• In addition to the EAP, employers are encouraged to provide outplacement assistance, to help employees find alternative employment.

Revised tripartite guidelines

Following the release of the tripartite workgroup’s report on strengthening support for older workers, the tripartite partners have revised the Tripartite Guidelines on Re-employment of Older Employees to reflect the workgroup’s recommendations.

These are the key changes to the revised guidelines:

Part-time re-employmentShow

As an employer, you should adhere to prevailing principles on changes to wages, medical and other benefits for your employees who are re-employed on a part-time basis.

For re-employment of your part-time employees, the maximum and minimum EAP amounts could be pro-rated based on the number of hours worked per week, relative to a full-time employee.

Higher internal retirement and re-employment ages than statutory requirementsShow

As an employer, you are encouraged to raise your internal retirement and re-employment ages above the statutory requirements. You can tap on the Senior Worker Early Adopter Grant and Part-time Re-employment Grant to do so.

These ages should be clearly documented in your relevant employment documents. You should also include avenues where your employees can seek help from if there are disputes.

Structured career planning sessionsShow

As an employer, you are encouraged to adopt a forward-looking approach in guiding your employees on career development, including use of structured career planning sessions.

You will benefit through a deeper understanding of your employees’ future plans, and they can build confidence in planning their careers and prepare them for career changes, re-employment and eventual retirement.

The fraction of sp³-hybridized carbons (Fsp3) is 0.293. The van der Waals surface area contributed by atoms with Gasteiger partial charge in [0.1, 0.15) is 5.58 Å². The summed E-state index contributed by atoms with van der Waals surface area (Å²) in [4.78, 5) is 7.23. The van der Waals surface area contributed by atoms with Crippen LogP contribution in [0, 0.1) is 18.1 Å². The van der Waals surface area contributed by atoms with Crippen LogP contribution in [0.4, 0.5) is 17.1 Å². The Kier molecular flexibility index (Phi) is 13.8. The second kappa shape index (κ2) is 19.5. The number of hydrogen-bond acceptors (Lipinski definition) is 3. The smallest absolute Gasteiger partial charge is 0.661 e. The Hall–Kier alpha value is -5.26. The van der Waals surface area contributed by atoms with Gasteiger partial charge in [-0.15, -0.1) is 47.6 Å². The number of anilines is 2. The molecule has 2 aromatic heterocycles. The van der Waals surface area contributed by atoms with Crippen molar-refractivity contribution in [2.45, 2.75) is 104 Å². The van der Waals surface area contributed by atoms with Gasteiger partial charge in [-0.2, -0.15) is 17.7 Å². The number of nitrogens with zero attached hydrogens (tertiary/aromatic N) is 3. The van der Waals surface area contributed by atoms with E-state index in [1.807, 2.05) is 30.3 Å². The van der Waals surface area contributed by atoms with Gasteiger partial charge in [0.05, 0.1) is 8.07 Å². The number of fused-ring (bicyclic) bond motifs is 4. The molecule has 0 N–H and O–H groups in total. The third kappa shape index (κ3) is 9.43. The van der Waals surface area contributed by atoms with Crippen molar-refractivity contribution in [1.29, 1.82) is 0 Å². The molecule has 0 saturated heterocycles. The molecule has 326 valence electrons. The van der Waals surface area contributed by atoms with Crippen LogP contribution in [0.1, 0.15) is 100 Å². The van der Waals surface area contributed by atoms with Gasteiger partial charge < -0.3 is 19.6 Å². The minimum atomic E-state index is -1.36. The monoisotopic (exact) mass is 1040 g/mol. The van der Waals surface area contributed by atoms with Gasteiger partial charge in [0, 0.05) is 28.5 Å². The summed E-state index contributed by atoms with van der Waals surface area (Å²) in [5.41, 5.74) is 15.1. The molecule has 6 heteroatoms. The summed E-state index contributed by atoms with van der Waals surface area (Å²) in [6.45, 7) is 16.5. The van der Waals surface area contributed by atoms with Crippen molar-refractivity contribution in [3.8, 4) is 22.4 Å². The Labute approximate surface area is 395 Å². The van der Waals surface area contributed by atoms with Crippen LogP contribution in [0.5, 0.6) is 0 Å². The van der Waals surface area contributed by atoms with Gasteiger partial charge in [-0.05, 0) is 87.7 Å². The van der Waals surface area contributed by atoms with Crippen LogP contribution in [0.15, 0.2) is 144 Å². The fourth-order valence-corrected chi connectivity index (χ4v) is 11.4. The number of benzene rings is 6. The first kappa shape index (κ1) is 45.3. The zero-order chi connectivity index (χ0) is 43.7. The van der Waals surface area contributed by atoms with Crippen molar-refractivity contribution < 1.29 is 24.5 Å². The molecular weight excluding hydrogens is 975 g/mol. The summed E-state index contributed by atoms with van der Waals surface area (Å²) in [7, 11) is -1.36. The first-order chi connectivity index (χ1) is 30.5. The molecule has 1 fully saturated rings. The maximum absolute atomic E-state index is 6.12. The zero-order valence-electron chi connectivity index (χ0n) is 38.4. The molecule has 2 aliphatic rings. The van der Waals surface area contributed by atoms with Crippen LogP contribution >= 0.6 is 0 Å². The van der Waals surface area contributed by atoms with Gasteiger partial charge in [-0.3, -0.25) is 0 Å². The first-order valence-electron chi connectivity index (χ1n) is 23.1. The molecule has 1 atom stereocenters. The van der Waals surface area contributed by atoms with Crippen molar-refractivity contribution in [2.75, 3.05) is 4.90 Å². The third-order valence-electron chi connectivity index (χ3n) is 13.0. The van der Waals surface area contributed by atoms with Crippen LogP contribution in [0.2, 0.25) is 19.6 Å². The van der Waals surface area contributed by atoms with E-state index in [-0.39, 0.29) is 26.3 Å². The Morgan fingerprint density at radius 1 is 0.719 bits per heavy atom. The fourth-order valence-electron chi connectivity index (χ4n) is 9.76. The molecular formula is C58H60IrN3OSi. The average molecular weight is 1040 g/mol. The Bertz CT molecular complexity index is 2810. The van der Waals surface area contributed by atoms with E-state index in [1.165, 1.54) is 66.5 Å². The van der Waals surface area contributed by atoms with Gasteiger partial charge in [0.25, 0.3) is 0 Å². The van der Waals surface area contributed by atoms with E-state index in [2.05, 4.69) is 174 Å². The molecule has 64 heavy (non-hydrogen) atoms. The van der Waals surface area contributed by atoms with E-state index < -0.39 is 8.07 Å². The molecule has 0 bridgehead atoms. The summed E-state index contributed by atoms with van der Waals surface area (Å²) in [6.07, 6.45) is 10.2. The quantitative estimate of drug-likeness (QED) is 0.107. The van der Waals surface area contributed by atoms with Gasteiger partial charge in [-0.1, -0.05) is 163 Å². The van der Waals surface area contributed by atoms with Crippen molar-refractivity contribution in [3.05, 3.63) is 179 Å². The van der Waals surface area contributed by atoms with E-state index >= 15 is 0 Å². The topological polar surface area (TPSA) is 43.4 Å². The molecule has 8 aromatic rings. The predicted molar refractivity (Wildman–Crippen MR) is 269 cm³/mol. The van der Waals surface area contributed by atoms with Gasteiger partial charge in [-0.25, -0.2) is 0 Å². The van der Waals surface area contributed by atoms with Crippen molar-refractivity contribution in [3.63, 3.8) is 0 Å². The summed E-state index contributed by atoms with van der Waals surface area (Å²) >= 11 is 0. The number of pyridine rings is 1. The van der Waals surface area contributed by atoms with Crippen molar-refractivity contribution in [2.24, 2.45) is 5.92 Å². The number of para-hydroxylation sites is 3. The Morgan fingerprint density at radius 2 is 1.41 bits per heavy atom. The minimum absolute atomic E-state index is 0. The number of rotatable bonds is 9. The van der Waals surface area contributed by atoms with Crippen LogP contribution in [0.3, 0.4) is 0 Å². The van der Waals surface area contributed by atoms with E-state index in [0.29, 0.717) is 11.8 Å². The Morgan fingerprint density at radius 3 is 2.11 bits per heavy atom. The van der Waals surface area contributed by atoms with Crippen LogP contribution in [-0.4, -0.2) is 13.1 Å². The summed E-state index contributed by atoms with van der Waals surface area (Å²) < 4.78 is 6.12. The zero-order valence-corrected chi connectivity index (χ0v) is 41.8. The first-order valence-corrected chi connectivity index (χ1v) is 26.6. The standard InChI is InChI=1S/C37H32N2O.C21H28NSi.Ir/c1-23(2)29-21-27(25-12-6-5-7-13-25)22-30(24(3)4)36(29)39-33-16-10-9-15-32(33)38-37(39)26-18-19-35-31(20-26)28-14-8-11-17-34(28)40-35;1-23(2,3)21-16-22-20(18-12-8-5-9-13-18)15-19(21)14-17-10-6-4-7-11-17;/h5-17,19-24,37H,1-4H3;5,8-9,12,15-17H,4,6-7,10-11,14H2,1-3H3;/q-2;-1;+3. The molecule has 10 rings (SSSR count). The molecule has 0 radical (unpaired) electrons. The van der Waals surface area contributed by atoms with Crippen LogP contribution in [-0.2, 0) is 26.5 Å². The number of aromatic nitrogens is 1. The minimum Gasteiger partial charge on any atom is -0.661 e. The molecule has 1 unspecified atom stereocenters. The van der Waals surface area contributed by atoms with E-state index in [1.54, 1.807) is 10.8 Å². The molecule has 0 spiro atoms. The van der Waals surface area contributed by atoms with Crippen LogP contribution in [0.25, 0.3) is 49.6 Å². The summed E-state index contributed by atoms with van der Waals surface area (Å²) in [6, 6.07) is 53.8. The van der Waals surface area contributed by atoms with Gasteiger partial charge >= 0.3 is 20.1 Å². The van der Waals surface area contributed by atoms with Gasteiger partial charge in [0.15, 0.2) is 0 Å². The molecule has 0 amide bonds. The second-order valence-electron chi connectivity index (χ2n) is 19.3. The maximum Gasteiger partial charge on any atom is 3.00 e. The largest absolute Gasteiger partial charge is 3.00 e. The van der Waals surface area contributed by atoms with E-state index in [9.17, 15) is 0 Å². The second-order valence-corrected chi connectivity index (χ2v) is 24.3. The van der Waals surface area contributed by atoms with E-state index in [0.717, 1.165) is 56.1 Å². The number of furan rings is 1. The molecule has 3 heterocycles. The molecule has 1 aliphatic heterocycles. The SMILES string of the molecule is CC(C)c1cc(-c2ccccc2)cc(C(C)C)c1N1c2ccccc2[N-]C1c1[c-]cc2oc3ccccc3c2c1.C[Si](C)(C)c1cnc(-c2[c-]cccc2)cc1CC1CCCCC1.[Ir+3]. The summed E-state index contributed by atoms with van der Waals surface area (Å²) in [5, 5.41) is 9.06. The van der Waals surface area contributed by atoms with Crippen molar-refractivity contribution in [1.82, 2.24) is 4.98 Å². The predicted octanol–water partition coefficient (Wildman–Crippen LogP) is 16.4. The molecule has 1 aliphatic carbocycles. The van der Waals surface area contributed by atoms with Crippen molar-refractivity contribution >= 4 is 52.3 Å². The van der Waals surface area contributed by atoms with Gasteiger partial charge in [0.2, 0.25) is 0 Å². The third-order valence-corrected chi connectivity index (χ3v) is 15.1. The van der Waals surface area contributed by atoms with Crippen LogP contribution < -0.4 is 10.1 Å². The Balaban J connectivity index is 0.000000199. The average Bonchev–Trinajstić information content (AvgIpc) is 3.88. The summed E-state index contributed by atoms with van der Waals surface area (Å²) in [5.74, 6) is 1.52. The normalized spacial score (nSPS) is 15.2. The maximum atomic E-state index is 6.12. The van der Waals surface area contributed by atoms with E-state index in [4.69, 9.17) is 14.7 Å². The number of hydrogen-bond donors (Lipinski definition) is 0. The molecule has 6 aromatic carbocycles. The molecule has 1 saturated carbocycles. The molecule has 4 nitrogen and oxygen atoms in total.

Job redesignShow

As an employer, you should facilitate the re-employment of older workers by building more age-friendly workplaces.

You are encouraged to use job redesign to make organisation-wide and system-levels changes. This will increase the number of older workers who can perform the job, and increase the age at which your workers can do a job.

Medical benefitsShow

As an employer, you should restructure existing medical benefits, and provide additional MediSave contributions or other flexible benefits. These can be used to pay for your employee’s MediShield Life or Integrated Shield Plan premiums (if applicable).

This helps you manage healthcare costs by providing stability and predictability, and builds up Medisave Accounts and accrue medical benefits post-employment for your employees.

Special Employment Credit (SEC)

Through the SEC, employers who voluntarily re-employ workers aged 65 and above will receive an additional offset of up to 3% of an employee’s monthly wages.

The SEC enhancement will help employers manage their overall costs and encourage them to voluntarily re-employ older workers aged 65 and above.

To find out more, visit the SEC website.


You should work together with your employer (or union, if applicable) to resolve any differences amicably.

You can also approach the Commissioner for Labour (COL) or Tripartite Alliance for Dispute Management (TADM) for help in the following situations:

Not offered re-employmentShow


You are not offered re-employment and you dispute your employer’s reasons for it.

This could include not meeting the re-employment eligibility criteria, no suitable job vacancy, or dismissal during re-employment.

When to approach

Within 1 month after the last day of employment.

How to approach

You can notify the Commissioner for Labour online.

Unreasonable terms and conditions or EAP amountShow


You feel that the terms and conditions of the re-employment offer or the EAP amount offered is unreasonable.

When to approach

Within 6 months after the last day of employment.

Who to approach

You can approach TADM for advice and options to help you manage the dispute.

Include details of your dispute including supporting documents, names, contacts, position held, job description, length of service and re-employment terms offered to you.